Equinox-Inspired Eyes (The Vernal Equinox, Not The Gym)

To celebrate the return of the sun, I'm trying out a coppery smoky eye.
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Trista
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To celebrate the return of the sun, I'm trying out a coppery smoky eye.

It’s not your imagination: the days are getting longer. Little by little, as we accelerate away from the winter solstice, we’re moving closer to the vernal equinox. On March 20th, day and night will be equal all over the globe.

Perfect equanimity! Get it while it’s hot, folks. 

Spring has sprung here in Alaska. Moose are lumbering around like leftover people the morning after a house party, giant icicles threaten death from above, and people are going jacket-less the moment the mercury noses above 30°F. 

But mostly, the return of the sun is getting me pumped about being outside for longer than it takes to run to the outhouse. 

To celebrate the return of the sun, I wanted to use this really bitchin’ copper mineral shadow that I picked up: Java 3 by Color Revolution. 

Copper Product shot.jpg

After lusting after Urban Decay’s Half Baked palette, I realized it’s a pretty good dupe of their Baked shade--a vibrant copper with good coverage that packs a foil shimmer. I’ve worn it a few times, usually with a smoky eye, but I wanted to do something more subtle for daytime. 

Copper swatch.jpg

For this look, I wanted a warmer smoky eye--metallics can easily look too harsh with black liners. I chose a rosy-brown Lancôme eyeshadow; it contrasted nicely with the copper, but not so much that it looked cold. To blend, I chose a lighter, warmer brown, and used an almost-black shadow under the chocolate shade to give some depth.

Copper Primed.jpg
Copper Lined.jpg

First, I primed my lids; then, using a dense shadow brush, I  started by lining just the outer three-quarters of my upper lid with an opaque black. I then dipped the brush in water and patted it dry. 

Using the rosy-brown shade, I brought the colour along my lid and about half of the way along my lower lash line, careful to avoid my waterline. The damp brush picks up and deposits a thicker layer of shadow, giving it a deeper colour and better coverage, and that’s what I’m going for.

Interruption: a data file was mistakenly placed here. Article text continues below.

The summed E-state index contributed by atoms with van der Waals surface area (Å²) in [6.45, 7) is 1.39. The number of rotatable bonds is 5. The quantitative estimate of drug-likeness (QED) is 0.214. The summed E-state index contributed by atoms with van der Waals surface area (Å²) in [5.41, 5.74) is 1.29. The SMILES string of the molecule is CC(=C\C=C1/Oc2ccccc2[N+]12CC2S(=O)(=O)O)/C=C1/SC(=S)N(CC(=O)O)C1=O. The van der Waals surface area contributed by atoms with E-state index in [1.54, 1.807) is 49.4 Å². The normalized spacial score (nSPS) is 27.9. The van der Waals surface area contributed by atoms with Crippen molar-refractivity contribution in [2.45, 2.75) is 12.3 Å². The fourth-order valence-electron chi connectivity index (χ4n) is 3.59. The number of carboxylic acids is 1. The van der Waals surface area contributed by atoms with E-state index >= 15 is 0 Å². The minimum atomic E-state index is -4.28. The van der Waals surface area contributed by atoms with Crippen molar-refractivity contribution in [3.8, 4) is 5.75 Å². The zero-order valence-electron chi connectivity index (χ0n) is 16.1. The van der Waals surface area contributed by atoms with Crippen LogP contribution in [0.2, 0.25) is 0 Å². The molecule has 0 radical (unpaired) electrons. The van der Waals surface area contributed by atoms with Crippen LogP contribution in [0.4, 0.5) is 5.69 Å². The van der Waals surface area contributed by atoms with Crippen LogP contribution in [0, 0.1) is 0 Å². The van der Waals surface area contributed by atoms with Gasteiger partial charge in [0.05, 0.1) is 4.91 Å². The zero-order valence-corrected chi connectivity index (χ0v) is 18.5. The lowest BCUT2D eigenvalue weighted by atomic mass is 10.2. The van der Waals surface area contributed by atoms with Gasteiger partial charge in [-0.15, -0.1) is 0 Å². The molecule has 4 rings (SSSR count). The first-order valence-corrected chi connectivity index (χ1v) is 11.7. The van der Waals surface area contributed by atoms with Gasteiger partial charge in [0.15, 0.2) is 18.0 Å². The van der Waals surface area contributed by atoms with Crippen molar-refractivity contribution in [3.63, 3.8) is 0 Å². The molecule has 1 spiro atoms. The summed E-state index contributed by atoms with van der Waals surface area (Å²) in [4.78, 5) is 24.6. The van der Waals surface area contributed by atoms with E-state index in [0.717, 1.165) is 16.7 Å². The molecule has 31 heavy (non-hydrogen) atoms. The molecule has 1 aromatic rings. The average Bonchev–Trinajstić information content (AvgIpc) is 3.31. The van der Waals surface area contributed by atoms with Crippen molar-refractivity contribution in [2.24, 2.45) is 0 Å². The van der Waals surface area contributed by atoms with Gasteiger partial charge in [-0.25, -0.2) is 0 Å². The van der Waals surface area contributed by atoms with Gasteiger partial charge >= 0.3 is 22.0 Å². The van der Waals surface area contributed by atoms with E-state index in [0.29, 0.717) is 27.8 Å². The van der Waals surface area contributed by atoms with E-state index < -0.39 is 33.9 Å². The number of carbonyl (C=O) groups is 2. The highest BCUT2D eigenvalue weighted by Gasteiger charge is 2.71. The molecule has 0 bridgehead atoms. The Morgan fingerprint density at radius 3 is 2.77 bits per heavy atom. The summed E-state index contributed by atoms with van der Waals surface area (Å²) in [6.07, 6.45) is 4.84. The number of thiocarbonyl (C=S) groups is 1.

Copper Blended.jpg

With a clean, dry brush, I blended in the lighter colour. I tried to be careful not to muddy the darker shadow and to keep the colour well below the brow bone.

Copper Dark Shadow.jpg

Using a very tiny art brush (I use a 002), I wet it, dipped it in Java 3, and applied it to my lower waterline. Mineral shadows can be tricky to use because they don’t contain any fixatives like traditional shadows, but it does make them more dynamic. If I was using the shadow on my lash line or as shadow, I’d mix it with aloe juice, which is a nice alternative to the propylene-glycol-based fixatives that are popular in mineral shadow lines.

Copper Done.jpg
Copper Detail.jpg

After adding a coat of 100% Pure Fruit Pigmented Mascara in Black Tea, I’m ready to party. 

Copper Done Face.jpg

The brown smoky eye is a new favourite, and I love the little flash of intense copper--it’s not overly dramatic, but it still brings out the green in my eyes. 

Copper Hero.jpg

Do you celebrate solstice or equinox? Are you a fan of mineral shadows? I like them because they are ridiculously dynamic--you can add mineral powders to nail polish, dust it onto your hair, skin, and it blends really well.